Swimming is a fantastic form of exercise that is easy on the joints but offers an effective workout that can improve physical and mental health. It burns calories and helps tone the body, even for those with limited mobility. According to the Center for Disease Control and Prevention (CDC), swimming is particularly beneficial to those with arthritis, as it improves joint function, while those with fibromyalgia can lessen their anxiety and depression. The United Kingdom’s National Health Service (NHS), recommends swimming as a form of weight management and to stave off ailments such as stroke and Type 2 diabetes.
Do not underestimate the calorie burning powers of swimming. Cosmopolitan magazine reports that, according to 2011 data from Medicine and Science in Sports and Exercise, a 125-pound woman can burn anywhere from 540 to 784 calories per hour of swimming at a “moderate to vigorous pace,” depending on the actual stroke the swimmer is using, with butterfly stroke burning the most calories.
Beginners, you can still feel the burn at a slower pace. The U.K.-based Amateur Swimming Association’s SwimFit Calorie Cruncher Calculator estimates that 30 minutes of leisure swimming could burn approximately 220 calories.
Swimming also helps to get your abs into shape. Certified personal trainer Amy Roberts and swim coach Earl Walton explain in Women’s Health magazine that using your entire body to move through the water, which Walton says “provides a constant and consistent resistance,” gives your core a workout.
British Olympic swim coach Bill Furniss confirms this in a 2009 article for The Guardian: “Water is an environment that is moving all the time, so you need really strong core muscles to combat that… All of the strokes require a lot of abdominal power.” Roberts and Walton also tout swimming’s ability to strengthen your heart and say that becoming better at swimming can help promote confidence.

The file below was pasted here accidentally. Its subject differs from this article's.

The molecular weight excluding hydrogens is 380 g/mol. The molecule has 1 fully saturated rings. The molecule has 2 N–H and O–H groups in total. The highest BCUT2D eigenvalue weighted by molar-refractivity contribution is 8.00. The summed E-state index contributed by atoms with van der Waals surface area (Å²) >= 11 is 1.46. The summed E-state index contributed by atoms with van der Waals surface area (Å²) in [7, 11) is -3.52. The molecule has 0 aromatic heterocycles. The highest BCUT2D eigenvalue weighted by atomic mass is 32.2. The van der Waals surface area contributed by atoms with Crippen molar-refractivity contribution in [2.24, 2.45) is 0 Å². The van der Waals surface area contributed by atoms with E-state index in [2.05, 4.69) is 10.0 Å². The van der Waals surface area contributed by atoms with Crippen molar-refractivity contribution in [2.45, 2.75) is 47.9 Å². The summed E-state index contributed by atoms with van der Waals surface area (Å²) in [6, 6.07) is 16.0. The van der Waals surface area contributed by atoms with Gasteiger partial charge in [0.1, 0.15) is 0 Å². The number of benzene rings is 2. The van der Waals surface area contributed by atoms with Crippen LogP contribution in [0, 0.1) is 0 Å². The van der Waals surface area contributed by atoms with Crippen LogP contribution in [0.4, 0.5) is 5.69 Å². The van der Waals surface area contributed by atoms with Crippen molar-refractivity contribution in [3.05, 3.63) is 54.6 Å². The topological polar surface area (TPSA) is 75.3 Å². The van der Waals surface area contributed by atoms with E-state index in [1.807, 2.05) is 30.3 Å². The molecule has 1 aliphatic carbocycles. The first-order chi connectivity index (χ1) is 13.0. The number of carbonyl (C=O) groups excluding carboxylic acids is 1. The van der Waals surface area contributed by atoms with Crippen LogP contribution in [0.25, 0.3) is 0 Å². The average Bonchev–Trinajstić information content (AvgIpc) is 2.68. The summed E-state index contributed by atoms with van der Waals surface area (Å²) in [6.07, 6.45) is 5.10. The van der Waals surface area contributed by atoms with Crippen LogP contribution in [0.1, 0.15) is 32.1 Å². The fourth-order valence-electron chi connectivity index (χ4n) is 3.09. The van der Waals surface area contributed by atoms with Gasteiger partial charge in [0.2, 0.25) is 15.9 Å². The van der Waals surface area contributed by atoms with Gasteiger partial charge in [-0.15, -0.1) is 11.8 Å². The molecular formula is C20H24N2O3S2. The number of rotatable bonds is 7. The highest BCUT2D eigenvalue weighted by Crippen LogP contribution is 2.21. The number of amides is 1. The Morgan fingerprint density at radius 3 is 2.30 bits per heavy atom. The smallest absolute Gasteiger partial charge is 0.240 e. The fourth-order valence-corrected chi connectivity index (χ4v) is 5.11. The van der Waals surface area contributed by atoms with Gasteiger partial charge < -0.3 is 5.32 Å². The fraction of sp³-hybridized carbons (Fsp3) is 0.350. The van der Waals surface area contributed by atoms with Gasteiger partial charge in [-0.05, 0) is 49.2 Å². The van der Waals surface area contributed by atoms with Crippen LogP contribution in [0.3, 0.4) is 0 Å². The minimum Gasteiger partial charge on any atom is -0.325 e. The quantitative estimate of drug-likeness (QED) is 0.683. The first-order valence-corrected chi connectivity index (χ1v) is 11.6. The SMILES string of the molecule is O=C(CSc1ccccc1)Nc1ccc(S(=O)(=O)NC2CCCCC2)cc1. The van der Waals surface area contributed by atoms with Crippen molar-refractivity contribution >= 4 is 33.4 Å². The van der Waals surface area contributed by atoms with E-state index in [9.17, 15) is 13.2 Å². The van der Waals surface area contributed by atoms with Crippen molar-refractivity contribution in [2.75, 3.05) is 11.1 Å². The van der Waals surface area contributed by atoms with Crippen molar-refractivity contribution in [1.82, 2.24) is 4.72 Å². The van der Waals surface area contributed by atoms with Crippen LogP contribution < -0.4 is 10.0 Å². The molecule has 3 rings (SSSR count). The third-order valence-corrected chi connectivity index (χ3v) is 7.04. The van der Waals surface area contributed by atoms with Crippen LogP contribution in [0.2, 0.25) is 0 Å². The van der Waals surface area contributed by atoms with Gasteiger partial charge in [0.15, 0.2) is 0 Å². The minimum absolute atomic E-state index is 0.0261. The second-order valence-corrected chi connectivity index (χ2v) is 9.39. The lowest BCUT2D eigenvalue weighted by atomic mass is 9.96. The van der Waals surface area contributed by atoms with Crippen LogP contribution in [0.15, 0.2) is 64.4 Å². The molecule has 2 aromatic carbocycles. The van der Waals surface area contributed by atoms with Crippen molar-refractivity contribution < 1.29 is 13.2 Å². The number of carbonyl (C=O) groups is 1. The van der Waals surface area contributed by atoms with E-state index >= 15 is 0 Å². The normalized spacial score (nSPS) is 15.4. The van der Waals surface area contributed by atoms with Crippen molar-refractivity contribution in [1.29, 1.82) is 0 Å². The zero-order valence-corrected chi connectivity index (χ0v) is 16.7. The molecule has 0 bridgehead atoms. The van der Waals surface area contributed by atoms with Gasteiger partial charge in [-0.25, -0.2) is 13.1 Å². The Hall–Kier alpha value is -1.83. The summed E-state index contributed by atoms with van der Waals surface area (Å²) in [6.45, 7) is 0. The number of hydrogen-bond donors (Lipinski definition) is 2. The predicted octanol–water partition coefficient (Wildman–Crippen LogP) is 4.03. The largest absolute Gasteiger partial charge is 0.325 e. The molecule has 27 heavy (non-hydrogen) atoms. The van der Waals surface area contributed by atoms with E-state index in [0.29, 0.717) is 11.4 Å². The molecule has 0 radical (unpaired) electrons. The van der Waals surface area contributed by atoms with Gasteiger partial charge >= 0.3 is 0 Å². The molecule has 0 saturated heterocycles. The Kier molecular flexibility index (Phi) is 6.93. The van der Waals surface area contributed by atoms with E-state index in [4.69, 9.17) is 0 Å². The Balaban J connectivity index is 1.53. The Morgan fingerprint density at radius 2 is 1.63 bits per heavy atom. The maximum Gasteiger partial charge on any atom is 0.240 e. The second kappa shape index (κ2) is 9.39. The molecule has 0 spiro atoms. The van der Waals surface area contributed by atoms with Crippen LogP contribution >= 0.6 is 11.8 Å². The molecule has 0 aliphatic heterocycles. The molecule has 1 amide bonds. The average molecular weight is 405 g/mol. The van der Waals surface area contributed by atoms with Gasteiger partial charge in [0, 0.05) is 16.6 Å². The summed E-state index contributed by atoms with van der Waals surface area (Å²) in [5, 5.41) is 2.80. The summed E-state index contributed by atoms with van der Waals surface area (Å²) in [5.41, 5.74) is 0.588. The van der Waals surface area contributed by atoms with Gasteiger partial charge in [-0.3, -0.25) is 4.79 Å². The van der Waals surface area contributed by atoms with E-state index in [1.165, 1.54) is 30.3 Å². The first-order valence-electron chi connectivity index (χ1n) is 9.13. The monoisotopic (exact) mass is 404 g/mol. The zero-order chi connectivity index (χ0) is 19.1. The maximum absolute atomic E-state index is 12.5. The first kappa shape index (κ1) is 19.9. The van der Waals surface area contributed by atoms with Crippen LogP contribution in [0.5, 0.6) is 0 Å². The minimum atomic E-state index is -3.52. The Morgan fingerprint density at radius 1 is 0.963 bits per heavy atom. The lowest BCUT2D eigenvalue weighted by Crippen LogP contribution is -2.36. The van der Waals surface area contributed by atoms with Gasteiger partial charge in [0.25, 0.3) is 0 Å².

While swimming is an excellent workout, there are risks involved. The CDC cautions swimmers about Recreational Water Illness, defined as “Illness caused by germs and chemicals found in the water we swim in,” which can spread various infections. The parasite Cryptosporidium, or crypto for short, is of particular concern to the CDC, as it is on the rise in pools. Crypto causes nasty diarrhea, is not easy to kill, even with chlorine, and can be spread by swallowing contaminated pool water, among other ways. The CDC has outlined some guidelines for preventing the spread of crypto and other recreational water illnesses, including showering before entering the water.
It is imperative to learn how to breathe while swimming to avoid another risk: drowning. An analysis conducted by the CDC of several drowning incidences in New York State pinpoints “dangerous underwater breath-holding behaviors,” also referred to as DUBBs, including “repeated breath holding” and intentionally hyperventilating before swimming underwater. With these behaviors, the balance of oxygen intake and carbon dioxide expulsion is off. Carbon dioxide levels dip so low that the brain cannot properly sense when oxygen is needed, and the swimmer passes out. Men, take heed: The New York Times reveals that “nearly 80 percent of drowning victims are male.” This aligns with the CDC’s analysis, in which men made up 13 of the 16 people studied.
The NHS deems swimming as safe but tells beginners who have any concerns to consult a doctor before starting a swimming program, which is always a good idea for anyone beginning a new type of exercise, and take lessons to learn how to be safe and comfortable in the pool. Swimming lessons are widely available at community centers such as the YMCA. The CDC recommends swimming with a partner and where lifeguards are present.
There are ways for you to prevent injury and strengthen your body for swimming. The New York Times suggests warming up before swimming and strengthening the shoulders and upper back, and Furniss recommends following a strength training program. He has designed a routine for The Guardian, which includes popular exercises such as planks, pushups and squats.
Once you’ve talked to your doctor, had your lessons and know the basics, check out Fitness magazine’s swimming workouts for every level, including a beginner’s routine that will give swimmers a feel for lap swimming along with some drills and tips to help newcomers practice kicking and breathing. You can also work with your swim instructor to find a routine that works for you.